While network investment in Australia is arguably approaching a reasonable balance between over and under-investment, are there any emerging trends that should make us worry?

There are two trends that are worth pondering:

3a) Embedded Networks

Private electricity networks, often called ‘embedded networks’ and located in apartment buildings, shopping malls, retirement villages and caravan parks, are a growing form of electricity distribution in Australia. It is estimated that there are between 3,000 and 4,000 embedded networks in National Electricity Market jurisdictions, serving between 213,000 and 227,000 customers (see page 15).

While the Embedded Network Operators (ENOs) are entitled to pass on the costs of the wider distribution network to their small customers, they are not permitted to charge for the costs of maintaining and upgrading that private network.

See Electricity Network Service Provider – Registration Exemption Guideline, Version 6, March 2018, p64. While there are reforms in development intended to require ENOs to register as a class of distributor, there are no proposals currently that they will need to meet the reliability standards of distributors or to allow ENOs to charge for internal network costs.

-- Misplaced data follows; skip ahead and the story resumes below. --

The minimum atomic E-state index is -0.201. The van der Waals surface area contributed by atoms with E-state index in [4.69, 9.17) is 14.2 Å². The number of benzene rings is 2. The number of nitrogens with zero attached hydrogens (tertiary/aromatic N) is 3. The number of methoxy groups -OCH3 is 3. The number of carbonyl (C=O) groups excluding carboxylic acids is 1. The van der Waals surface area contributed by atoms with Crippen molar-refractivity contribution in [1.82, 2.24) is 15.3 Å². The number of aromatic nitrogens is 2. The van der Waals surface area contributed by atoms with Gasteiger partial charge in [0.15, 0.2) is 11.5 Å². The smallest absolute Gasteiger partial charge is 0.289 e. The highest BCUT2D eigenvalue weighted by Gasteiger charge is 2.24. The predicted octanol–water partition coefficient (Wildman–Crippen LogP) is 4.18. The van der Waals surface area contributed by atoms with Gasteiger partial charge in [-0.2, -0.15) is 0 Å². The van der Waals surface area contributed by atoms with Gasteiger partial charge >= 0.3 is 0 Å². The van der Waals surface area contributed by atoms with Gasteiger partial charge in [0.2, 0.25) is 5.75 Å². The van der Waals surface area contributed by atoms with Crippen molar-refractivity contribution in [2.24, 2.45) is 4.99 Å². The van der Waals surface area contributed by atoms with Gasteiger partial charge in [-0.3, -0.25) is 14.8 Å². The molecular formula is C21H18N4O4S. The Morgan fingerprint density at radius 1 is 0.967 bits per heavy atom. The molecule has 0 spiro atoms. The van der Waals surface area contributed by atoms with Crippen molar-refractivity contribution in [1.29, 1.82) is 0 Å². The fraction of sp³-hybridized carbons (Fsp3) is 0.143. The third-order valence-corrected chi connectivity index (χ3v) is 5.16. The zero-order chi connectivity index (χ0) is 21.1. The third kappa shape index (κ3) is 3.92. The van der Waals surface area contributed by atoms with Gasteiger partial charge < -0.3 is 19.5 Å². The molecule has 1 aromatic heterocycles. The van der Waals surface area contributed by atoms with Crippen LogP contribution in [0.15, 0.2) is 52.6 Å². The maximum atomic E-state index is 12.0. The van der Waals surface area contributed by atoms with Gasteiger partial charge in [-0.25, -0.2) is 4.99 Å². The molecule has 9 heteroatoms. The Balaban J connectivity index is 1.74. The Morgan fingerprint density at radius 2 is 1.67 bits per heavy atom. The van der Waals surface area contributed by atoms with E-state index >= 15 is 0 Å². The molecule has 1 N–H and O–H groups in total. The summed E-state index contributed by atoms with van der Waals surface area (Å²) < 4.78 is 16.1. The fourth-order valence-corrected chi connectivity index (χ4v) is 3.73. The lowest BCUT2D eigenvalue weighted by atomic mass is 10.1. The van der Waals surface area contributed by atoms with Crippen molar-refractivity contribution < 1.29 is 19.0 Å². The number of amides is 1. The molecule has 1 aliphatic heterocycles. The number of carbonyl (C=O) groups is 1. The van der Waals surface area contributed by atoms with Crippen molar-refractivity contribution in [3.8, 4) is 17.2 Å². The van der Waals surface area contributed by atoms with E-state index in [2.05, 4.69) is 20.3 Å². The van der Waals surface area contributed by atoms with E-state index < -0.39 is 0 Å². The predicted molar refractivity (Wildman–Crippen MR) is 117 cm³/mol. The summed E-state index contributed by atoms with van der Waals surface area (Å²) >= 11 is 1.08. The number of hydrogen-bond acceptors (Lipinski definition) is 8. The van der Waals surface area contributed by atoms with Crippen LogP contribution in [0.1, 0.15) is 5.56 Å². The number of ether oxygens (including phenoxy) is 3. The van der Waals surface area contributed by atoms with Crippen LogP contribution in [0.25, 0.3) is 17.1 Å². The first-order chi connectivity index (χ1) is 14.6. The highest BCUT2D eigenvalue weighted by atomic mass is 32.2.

This means that there may be insufficient incentive for ENOs to invest and ensure that their networks meet reasonable reliability and security standards. Over time, this could lead to significant under-investment in the resources used to supply customers.

3b) Embedded/Distributed Energy Resources (DER)

The rise of solar power in Australia has meant a significant increase in embedded or distributed generation. This is small-scale, de-centralised generation connected to the grid at a distribution (rather than transmission) level. Common instances include rooftop solar PV, battery storage, electric vehicles (EV) and EV chargers, as well as demand response initiatives.

There are concerns that this might have an impact on the broader network (see page 1). Concerns include:

  • overstated or understated network demand forecasts through a failure to account for behind-the-meter generation. This could affect distributor forecasts as well as those made by the market operator (AEMO);
  • safety risks to workers, installers and the general public through emergency services and line workers or electricians not having adequate information on sites with distributed energy resources.